If We Ever Live Forever doesn’t ‘reinvent’ Longwave, because as a band, they didn’t need to reinvent themselves. At times breathtaking, and at times, wildly cacophonic and unpredictable, it’s an album that is a reflection of where the band has been, both during their active and inactive years, full of enough energy to keep them looking ahead into a rejuvenated, though always unknown, future.

1 – I am not totally certain on this, but at the end of 2008, I had started working at a radio station, and my guess is Tom was listening to the show I was involved with at the time, and heard me play something off of Secrets are Sinister on the air. 

2- For me, this usually meant being in front of the television at the right time—it’s the same way I heard about the band World Leader Pretend in 2005.

3- “Subterranean” was a shortened replacement to “120 Minutes,” which had concluded its run in 2003.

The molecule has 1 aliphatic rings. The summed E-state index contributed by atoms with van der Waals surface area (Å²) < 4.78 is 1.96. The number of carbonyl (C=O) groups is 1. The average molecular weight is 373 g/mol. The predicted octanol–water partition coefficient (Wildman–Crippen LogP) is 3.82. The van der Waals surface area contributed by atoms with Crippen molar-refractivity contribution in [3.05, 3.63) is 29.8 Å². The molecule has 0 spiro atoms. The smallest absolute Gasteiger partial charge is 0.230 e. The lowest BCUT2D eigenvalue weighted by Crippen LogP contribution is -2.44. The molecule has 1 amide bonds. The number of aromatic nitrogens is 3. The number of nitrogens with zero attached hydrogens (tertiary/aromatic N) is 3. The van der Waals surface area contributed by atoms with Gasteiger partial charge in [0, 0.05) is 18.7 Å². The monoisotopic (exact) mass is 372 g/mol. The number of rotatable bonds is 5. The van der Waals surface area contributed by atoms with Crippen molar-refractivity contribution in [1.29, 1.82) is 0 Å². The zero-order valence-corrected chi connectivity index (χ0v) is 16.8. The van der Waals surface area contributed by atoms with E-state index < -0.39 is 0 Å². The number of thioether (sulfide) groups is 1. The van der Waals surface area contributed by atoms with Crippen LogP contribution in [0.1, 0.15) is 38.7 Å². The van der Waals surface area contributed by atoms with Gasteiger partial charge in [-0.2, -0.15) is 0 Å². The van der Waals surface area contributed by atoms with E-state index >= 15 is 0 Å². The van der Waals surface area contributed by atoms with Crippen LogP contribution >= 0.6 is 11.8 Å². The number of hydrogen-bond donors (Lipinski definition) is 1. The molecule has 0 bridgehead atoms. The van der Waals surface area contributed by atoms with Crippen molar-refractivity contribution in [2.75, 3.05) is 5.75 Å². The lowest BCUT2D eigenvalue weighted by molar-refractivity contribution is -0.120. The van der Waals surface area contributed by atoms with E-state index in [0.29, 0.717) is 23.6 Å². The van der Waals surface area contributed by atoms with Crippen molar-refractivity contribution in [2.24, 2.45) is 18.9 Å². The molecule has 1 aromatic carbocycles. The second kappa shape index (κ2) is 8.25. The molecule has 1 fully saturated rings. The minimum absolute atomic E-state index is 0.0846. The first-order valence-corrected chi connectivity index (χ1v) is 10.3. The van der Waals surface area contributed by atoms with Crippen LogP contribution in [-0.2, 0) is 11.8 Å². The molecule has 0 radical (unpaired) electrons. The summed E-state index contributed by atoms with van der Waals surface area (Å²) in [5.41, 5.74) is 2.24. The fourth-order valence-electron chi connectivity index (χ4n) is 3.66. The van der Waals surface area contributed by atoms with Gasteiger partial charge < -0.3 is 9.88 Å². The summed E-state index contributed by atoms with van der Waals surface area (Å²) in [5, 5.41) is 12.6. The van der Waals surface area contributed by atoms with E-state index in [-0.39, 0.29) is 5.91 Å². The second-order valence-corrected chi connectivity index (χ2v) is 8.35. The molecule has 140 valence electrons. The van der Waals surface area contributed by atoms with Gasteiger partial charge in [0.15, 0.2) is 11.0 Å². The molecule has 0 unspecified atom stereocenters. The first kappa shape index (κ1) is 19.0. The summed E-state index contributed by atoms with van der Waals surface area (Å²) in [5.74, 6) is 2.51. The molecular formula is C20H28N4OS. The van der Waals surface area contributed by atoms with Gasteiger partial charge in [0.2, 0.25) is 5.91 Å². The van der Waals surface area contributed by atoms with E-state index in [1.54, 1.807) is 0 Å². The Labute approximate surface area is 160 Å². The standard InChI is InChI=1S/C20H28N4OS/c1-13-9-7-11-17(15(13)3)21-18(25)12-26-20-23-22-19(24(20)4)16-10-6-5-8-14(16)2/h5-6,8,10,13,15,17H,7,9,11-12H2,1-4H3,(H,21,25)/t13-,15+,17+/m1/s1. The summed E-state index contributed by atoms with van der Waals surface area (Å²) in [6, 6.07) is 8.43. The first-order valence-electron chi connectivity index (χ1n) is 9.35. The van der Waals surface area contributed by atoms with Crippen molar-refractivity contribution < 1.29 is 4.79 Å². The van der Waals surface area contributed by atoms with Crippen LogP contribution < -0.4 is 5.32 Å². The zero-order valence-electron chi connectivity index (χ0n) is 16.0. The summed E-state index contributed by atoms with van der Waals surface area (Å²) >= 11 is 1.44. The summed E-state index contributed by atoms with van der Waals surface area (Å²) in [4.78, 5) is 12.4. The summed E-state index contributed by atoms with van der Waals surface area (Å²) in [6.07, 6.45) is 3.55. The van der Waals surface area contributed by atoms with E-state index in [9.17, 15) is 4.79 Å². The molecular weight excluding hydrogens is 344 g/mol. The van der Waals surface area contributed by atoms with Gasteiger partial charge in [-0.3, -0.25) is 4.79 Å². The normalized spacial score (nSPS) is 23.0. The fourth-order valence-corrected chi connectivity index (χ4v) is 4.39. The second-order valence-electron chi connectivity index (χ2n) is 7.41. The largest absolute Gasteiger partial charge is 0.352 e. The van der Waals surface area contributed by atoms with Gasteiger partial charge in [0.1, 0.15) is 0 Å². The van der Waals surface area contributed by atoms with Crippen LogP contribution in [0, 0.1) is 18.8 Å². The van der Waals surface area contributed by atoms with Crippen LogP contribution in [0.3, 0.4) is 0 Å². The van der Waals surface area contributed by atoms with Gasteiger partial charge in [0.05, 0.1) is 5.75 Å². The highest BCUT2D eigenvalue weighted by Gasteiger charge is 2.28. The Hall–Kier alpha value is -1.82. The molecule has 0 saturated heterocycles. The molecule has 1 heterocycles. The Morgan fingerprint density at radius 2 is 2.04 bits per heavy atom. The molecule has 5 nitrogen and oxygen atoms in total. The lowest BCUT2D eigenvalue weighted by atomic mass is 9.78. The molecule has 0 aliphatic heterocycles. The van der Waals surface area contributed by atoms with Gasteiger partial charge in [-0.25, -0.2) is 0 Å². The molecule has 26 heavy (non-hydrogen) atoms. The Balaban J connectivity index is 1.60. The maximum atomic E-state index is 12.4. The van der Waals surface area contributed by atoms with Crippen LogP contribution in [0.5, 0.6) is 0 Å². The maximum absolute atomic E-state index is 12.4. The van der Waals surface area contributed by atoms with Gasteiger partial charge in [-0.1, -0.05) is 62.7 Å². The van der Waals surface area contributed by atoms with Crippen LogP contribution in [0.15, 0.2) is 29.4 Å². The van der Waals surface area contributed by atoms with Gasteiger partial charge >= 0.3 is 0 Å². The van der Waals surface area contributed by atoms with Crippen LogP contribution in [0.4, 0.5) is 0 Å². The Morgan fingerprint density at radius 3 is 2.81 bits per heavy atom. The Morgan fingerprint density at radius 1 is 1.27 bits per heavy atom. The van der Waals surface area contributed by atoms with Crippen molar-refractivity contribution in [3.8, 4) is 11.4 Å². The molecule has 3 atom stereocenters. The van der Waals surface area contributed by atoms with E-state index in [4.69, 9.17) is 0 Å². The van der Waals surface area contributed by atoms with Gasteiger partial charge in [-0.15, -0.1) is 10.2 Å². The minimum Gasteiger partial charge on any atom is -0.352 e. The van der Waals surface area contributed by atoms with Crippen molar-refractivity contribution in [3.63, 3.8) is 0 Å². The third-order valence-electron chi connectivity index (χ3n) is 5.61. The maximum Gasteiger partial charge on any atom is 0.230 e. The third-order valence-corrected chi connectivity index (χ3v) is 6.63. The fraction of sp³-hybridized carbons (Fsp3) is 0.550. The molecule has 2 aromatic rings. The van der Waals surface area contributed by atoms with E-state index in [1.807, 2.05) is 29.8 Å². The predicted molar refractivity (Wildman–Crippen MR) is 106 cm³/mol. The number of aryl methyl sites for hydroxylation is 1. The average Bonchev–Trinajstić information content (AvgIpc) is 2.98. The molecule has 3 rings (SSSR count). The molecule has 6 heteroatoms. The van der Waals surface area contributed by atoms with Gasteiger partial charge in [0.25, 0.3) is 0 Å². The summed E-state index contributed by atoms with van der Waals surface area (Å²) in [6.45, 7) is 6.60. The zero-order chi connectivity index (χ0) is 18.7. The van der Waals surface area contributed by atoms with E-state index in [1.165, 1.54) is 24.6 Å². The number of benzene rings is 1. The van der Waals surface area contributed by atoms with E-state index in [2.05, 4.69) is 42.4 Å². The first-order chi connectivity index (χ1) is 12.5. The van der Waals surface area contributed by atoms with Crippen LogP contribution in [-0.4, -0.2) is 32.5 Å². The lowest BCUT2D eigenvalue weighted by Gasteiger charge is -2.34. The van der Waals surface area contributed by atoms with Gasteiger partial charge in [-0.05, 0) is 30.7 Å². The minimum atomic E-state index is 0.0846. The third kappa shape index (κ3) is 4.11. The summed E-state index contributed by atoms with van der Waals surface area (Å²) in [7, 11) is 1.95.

4- Shout out to Andrea, who always reads the footnotes.

5- The band’s Wikipedia says they ‘parted ways’ with the label, but I think that’s a polite way of saying Longwave had been dropped following the release of There’s A Fire.

6- I had a difficult time, while writing this, wondering just how much I should talk about Hurricane Bells, or if I should give any anecdotes about my experience with the two Hurricane Bells records, the first of which I listened to a lot when it came out at the end of 2009. Also, when the frontman and songwriter from one band starts another band, it’s difficult at times to articulate how the projects are different. They sound very similar, just because of who is involved and the overall aesthetic, but I guess if I were pressed to explain Hurricane Bells, I’d say a majority of it is lighter or softer in comparison.

7- I may never see Longwave live, but the aforementioned friend Tom, who I have lost touch with and haven’t seen or talked to in over three years—we went to a very, very poorly attended Hurricane Bells concert in the spring of 2010 at the Turf Club in St. Paul.